Jenkinson's should not have to pay special event fees for events held on its own property or for events that it offers as part of its entertainment business, corporate officials said on Wednesday.
Edward McGlynn, Jenkinson's attorney, said in an email on Wednesday, "I have advised my client the referenced ordinance is not applicable to their business as all of Jenkinson's activities are in the normal course of business.
"Further these activities have and do go on annually," McGlynn said. "This is the first year the Borough has attempted to have this ordinance made applicable to Jenkinson's."
He later clarified that by "annual" he meant events that are offered each summer.
"These are all ongoing beach-related activities," he said.
Marilou Halvorsen, Marketing Director for Jenkinson's Boardwalk, also said, "This issue has never been raised before this year and we've been holding these events for years."
She also said the company should not have to pay fees for events held on its beach, which include Thursday night fireworks and Wednesday night concerts during the summer among other events.
Jenkinson's owns the beach, but the town owns most of the boardwalk, even though the company name is "Jenkinson's Boardwalk."
The Borough Council had voted earlier this year to exempt Jenkinson's from paying the special event fee for the Easter parade, which is held on the boardwalk.
Patch asked Jenkinson's for a response to the Tuesday night Borough Council vote to take legal action against Jenkinson's to try to recoup $28,202 in special event fees incurred this summer and to help set the stage to more easily collect the fees in future years.
Council President Tim Lurie voted no, saying that the council should first find out if it has a viable legal case, exactly how much it will cost in legal fees and how and where any legal action would be taken, before taking a vote to initiate legal action.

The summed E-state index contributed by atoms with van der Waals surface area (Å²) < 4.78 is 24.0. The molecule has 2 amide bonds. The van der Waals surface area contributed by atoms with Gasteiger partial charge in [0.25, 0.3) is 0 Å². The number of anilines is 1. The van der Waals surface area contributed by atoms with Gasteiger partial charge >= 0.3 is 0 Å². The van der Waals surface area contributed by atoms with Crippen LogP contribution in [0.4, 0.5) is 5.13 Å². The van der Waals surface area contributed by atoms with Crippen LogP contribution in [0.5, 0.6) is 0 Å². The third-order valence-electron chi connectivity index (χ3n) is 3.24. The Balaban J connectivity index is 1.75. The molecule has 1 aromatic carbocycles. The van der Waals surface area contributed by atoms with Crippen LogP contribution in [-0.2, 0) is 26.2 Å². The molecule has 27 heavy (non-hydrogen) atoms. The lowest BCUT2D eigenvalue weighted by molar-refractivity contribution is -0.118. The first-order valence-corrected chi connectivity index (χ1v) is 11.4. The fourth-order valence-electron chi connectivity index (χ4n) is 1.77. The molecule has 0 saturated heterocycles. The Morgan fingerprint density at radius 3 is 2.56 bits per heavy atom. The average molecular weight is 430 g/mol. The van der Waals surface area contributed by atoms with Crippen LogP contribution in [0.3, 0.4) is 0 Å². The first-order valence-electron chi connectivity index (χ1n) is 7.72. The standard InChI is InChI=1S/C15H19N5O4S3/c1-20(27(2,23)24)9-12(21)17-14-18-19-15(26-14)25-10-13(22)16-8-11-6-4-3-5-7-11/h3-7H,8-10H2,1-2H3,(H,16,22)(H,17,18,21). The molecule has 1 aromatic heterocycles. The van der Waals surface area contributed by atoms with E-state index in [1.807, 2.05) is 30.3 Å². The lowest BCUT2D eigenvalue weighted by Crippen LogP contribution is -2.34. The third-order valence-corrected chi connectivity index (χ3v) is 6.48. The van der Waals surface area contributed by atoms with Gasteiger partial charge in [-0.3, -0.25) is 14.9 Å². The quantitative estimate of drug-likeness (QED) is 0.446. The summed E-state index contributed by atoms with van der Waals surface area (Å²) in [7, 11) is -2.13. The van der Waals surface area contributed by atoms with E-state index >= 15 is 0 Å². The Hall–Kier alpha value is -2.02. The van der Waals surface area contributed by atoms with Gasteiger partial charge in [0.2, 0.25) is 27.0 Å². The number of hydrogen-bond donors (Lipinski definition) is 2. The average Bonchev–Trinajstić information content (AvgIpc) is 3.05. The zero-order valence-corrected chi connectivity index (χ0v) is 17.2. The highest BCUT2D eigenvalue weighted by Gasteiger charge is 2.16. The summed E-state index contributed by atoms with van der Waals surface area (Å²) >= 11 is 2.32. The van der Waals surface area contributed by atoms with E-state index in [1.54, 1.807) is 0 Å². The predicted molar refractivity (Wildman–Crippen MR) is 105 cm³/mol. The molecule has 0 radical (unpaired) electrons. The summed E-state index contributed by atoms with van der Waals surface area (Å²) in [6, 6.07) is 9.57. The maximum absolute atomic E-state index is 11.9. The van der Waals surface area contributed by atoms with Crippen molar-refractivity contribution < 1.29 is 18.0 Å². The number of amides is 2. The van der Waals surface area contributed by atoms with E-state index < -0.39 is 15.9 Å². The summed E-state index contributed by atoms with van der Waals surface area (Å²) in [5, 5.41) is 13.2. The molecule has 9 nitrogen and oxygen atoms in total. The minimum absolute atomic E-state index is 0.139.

Council members Kristine Tooker and Michael Corbally voted yes.
Council member Jeff Dyer recused himself because his company does business with Jenkinson's. But he did say he thought the town should first find out if it has a case before taking any legal action.
Council members Sean Hennessy and Frank Rizzo were absent.
Municipal Clerk Maryann Ellsworth had said in a recent email that she had billed Jenkinson's $28,202.75 for their Music Fest, Fireworks, and Big Joe Henry shows during the summer.
"These are the events that require additional police services," she had wrote in an Oct. 11 email. The bill has not been paid, she said.
When asked if any compromise could possibly be reached, with any portion of the overdue fees paid, Halvorsen said, "That's now in the hands of the attorneys.When you say you're suing, then it's in the hands of the attorneys and the judge."
The Point Pleasant Beach Chamber of Commerce has always paid special event fees for police services during such events as Festival of the Sea held every September and also pays off-duty public works employees directly for maintenance and clean-up services for that festival.
So, many have questioned why the chamber has to pay, but not Jenkinson's.
When asked about that, Halvorsen said, "I don't disagree about the chamber. I don't know that they should have to pay that fee when they have those events, because they are holding them in the normal course of business, which is to bring more business into the town."
She said that one possible distinction is that the chamber holds the seafood festival on public streets, while Jenkinson's holds most of its events on its own property, frequently on the beach.
Halvorsen also noted that at the recent candidates' debate, "There was talk about possibly rewriting part of the special events ordinance."
She also noted that Jenkinson's had offered to make a donation of about $40,000 to help cover police expenses this year in District 4.
"That has nothing to do with the special event fees," she said. "We were told that it was not accepted."